The Problem with Fitness Trackers: Goodbye FitBit

About a year ago, I caught wind of the fitness tracker trend and decided to buy myself a FitBit Charge 2 HR. I will say: It was pretty cool. Not only did it track my steps, but when paired with my phone, it recorded the areas I walked; it tracked my heart rate and calories; and it even included the smartwatch features of alerting me of phone calls and showing text messages. Plus, it made walking more than just an activity I did and more of a game: Through the FitBit app, I was able to participate in step competitions between myself and my friends, which was a great motivator to kick it up a notch when possible. Unfortunately, I have run into several issues when using this device, and if you’re thinking of purchasing FitBit, here are some things you may want to consider:

I stopped wanting to do anything other than walk. While being competitive with my friends was great, and I was consistently walking well over the recommended 10,000 steps a day, the desire to have more and more steps began to deter me from doing any other form of exercise. Before getting my FitBit, I was very well aware of the importance of ensuring that you vary your workouts. I understood that the problem with only doing one type of workout would cause my body to become used to the workout and prevent me from losing any weight, or gaining any new muscle for that matter. Since I have stopped wearing my FitBit, I have started changing up my workouts again, and I have lost 7 pounds. This reason alone was the main driver behind my decision to abandon my FitBit, but it didn’t stop there.

I started to wear down my immunity and got sick. A couple years ago, I read in a magazine that it is not beneficial to workout beyond the 90-minute mark, and I have learned the hard way that this is true. When I was using my FitBit, I got into the habit of walking on my treadmill for about 100 minutes per day. Why 100 minutes? For me, about 100 minutes equated about 10,000 steps (I should note that I don’t like running), and since I walk an average of 5,000 steps outside of my workouts, this would usually help me reach about 15,000 steps a day. However, I started finding that when I got into these bouts of walking intensely each day, sometimes reaching 20,000 steps or more, I would come down with a sore throat. Now that I’ve abandoned my FitBit and started working out harder, but for fewer minutes, I can already say that I’m feeling a lot better.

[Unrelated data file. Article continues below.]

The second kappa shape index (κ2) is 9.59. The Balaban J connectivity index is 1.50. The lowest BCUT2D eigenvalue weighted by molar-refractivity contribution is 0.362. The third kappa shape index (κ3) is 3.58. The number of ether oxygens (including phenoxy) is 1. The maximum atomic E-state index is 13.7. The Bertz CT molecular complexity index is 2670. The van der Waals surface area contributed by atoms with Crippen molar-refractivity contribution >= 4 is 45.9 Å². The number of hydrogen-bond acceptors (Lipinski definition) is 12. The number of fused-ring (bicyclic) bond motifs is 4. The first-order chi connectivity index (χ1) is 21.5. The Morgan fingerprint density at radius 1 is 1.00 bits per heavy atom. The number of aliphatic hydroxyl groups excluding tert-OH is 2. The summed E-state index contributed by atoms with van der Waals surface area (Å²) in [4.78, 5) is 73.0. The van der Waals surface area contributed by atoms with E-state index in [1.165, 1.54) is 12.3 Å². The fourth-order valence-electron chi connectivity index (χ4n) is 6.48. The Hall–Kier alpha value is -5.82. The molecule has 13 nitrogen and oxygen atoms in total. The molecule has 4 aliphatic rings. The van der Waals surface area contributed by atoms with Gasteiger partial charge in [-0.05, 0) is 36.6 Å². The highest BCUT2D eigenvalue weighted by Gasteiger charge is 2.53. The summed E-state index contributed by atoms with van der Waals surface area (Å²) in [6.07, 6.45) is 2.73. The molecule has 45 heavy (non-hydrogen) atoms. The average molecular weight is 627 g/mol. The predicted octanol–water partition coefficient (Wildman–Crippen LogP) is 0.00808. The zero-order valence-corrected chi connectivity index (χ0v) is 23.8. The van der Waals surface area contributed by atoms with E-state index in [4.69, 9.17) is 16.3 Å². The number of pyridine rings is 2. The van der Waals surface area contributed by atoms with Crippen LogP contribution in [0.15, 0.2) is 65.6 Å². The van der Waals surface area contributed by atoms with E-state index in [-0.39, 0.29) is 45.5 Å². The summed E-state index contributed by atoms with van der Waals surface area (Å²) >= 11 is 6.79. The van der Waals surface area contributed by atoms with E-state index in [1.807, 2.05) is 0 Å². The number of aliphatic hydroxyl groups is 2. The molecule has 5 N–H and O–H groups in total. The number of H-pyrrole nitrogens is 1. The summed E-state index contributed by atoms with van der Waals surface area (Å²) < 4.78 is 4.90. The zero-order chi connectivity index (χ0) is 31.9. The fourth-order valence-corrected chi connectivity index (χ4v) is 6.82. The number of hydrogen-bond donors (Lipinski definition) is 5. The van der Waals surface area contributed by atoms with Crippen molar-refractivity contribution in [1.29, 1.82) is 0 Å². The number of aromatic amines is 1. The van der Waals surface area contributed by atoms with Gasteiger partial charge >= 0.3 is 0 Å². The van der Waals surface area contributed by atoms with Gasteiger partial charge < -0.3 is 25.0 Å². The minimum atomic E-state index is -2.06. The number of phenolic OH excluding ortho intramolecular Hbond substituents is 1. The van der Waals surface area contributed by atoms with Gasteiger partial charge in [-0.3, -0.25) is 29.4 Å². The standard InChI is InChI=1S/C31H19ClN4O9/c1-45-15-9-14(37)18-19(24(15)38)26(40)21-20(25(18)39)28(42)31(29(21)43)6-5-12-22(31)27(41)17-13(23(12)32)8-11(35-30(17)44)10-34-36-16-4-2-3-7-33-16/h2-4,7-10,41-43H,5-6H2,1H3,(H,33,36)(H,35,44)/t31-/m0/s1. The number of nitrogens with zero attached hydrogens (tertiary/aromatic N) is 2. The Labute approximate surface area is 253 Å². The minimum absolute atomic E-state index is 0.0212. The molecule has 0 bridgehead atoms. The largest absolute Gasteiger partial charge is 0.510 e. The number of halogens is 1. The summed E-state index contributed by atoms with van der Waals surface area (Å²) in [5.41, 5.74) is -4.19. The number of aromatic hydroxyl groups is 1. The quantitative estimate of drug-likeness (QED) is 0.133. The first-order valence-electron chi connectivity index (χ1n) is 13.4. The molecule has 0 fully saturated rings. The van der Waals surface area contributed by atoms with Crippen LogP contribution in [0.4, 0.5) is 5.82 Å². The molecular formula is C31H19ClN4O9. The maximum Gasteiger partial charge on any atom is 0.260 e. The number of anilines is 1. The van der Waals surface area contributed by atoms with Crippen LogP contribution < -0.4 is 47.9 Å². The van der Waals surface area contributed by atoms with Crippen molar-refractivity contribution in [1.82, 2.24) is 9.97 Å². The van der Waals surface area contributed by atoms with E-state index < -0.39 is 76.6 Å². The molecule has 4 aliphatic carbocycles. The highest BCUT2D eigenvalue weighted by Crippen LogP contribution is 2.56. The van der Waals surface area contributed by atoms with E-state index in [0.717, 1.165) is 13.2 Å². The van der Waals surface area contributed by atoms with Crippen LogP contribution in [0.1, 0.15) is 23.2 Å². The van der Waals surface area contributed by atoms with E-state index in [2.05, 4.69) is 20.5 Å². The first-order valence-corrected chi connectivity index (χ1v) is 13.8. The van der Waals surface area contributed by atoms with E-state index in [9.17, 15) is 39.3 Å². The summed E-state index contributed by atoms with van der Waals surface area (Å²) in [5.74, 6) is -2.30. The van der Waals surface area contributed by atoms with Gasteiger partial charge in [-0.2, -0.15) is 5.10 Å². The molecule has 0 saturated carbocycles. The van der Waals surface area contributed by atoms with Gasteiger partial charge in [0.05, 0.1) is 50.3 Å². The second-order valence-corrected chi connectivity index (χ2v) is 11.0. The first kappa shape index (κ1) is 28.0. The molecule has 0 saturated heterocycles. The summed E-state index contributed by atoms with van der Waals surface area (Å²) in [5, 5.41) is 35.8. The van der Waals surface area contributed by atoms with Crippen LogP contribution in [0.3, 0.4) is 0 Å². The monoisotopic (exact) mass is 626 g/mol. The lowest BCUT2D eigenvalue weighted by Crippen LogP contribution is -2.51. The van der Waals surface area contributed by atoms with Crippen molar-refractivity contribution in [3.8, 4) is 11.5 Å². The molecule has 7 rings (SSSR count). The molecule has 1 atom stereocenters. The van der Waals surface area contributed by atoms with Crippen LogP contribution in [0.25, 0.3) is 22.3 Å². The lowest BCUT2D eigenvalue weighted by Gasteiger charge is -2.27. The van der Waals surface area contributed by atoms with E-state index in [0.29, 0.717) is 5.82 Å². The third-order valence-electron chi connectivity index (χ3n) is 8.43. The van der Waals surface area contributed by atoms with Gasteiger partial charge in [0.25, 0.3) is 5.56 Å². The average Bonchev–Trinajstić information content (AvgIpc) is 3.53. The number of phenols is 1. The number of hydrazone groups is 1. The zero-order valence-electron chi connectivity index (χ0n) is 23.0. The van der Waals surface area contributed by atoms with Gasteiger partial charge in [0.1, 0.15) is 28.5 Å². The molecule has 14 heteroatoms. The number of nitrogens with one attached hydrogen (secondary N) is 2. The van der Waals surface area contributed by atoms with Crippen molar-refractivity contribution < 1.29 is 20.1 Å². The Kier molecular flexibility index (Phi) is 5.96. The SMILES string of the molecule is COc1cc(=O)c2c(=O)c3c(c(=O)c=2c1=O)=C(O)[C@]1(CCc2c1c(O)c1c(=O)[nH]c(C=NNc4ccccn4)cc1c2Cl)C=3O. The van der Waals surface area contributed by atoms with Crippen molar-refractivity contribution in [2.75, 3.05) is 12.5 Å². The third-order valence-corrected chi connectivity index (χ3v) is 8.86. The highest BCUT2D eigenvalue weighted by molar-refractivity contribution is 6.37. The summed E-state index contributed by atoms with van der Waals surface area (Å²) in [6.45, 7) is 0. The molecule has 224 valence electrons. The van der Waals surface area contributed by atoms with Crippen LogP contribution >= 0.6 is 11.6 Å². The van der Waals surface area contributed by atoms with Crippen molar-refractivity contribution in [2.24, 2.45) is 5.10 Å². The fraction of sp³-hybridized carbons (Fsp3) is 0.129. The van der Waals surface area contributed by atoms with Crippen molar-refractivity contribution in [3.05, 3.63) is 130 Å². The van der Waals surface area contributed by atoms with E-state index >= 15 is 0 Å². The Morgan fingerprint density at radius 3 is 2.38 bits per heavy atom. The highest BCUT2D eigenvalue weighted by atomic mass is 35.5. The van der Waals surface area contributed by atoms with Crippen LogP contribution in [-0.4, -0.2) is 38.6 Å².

Then, I gained weight. You probably guessed it. Although I lost some weight I when I first started wearing my FitBit, I ended up gaining it all back…and then some. I blame this weight gain on several factors associated with the high levels of walking I was doing. First of all, I was getting really worn out, and for me personally, when I’m exhausted, I tend to drink more coffee, which makes me want to eat more. By doing shorter, more intense workouts, I am surprisingly less tired throughout the day and, likewise, am less hungry. In addition to this, by exercising less, my immunity isn’t as weak, and I will hopefully get sick less often (only time will tell, however). While many people lose weight when sick, I often gain weight because I tend sit around and snack (yes, this is a reoccurring problem with me.)

From what I’ve observed, FitBits seem to be great for people who are very overweight or who are very unmotivated when it comes to exercise. With this in mind, I always feel motivated to workout and have never been significantly overweight, so I didn’t find the FitBit as beneficial as someone else might. Have you tried using a FitBit or another form of fitness tracker? If so, what benefits or drawbacks have you experienced? I’d love to converse with you in the comments.

The featured photos were taken by Crew, Jenny Hill, and Kelly Sikkema. Find more of their work at


2 thoughts on “The Problem with Fitness Trackers: Goodbye FitBit

  1. The problem was not the Fitbit it was the treadmill!!!! I average 16,000 steps a day but only spend 20 minutes running hard intermittently on the treadmill and do weights – currently at 9.8 per cent body fat and aiming for 7. If you aren’t eating 5 meals a day then you aren’t getting enough calories

    1. I agree that the treadmill did not help the situation. I definitely could have benefitted, and could still benefit, from adding other types of workouts into my routine, like lifting weights.

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